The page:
The legal and moral quandaries of the burgeoning new field of neuroethics “threaten to proliferate into every part of our lives”, according to a feature in Time magazine. With rapid advances in pharmacology and in brain imaging, it will soon be possible to monitor and control impulses and behaviour. Amongst the uses to which this new technology could be put are:
- scanning police cadets to detect potential racists. Apparently racists show heightened activity in the amygdala, a part of the brain that corresponds to emotional arousal.
- reliable lie detection for police and intelligence agencies.
- testing for the compatibility of spouses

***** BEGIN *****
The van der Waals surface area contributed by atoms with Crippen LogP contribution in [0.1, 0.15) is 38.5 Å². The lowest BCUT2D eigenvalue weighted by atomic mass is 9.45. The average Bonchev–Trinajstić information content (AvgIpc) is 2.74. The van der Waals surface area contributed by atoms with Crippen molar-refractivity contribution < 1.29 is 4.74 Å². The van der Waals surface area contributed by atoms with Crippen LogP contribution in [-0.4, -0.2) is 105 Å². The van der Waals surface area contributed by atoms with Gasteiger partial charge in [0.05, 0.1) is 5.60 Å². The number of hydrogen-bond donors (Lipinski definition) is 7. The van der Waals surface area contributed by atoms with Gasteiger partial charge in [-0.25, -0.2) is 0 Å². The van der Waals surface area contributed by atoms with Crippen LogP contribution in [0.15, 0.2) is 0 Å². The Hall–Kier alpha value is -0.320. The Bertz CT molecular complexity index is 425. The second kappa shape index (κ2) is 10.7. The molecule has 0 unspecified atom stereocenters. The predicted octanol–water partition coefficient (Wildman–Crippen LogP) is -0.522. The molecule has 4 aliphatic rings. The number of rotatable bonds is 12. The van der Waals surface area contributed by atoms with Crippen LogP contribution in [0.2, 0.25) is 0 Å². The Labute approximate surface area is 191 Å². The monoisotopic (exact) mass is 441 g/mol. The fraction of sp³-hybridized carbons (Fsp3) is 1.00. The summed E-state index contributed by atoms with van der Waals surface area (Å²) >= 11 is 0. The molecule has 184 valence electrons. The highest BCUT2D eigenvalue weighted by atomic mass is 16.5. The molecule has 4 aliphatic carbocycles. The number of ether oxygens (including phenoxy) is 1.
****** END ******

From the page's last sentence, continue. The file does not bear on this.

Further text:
- quizzing teenagers about sex and drugs
- a “neuro-correctional system” which dampens criminal urges
According to Time, scientists need to dialogue with the public. “We need to keep this discussion rational,” says Alan Leshner, the head of the American Association for the Advancement of Science, “so that science can advance and society can benefit from the tremendous potential of being able to look into the brain of a living, breathing, behaving individual and watch the mind in action”.
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